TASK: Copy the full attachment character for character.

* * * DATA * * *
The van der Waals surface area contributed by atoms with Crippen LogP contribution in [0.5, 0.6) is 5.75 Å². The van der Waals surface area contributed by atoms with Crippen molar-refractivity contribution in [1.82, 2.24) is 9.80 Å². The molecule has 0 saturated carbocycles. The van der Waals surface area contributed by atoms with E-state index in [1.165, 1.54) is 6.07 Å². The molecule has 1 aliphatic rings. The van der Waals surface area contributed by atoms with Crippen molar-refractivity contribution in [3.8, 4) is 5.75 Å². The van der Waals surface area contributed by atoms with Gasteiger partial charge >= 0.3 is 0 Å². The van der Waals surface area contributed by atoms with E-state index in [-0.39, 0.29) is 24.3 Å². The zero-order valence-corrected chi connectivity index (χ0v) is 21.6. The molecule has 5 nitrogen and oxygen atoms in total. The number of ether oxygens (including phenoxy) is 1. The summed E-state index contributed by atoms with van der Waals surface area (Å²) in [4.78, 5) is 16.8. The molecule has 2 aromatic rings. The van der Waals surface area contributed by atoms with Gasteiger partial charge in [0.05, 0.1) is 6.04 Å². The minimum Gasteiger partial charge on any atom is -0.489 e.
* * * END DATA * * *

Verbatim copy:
The van der Waals surface area contributed by atoms with Crippen LogP contribution in [0.5, 0.6) is 5.75 Å². The van der Waals surface area contributed by atoms with Crippen molar-refractivity contribution in [1.82, 2.24) is 9.80 Å². The molecule has 0 saturated carbocycles. The van der Waals surface area contributed by atoms with E-state index in [1.165, 1.54) is 6.07 Å². The molecule has 1 aliphatic rings. The van der Waals surface area contributed by atoms with Crippen molar-refractivity contribution in [3.8, 4) is 5.75 Å². The van der Waals surface area contributed by atoms with Gasteiger partial charge >= 0.3 is 0 Å². The van der Waals surface area contributed by atoms with E-state index in [-0.39, 0.29) is 24.3 Å². The zero-order valence-corrected chi connectivity index (χ0v) is 21.6. The molecule has 5 nitrogen and oxygen atoms in total. The number of ether oxygens (including phenoxy) is 1. The summed E-state index contributed by atoms with van der Waals surface area (Å²) in [4.78, 5) is 16.8. The molecule has 2 aromatic rings. The van der Waals surface area contributed by atoms with Gasteiger partial charge in [0.05, 0.1) is 6.04 Å². The minimum Gasteiger partial charge on any atom is -0.489 e.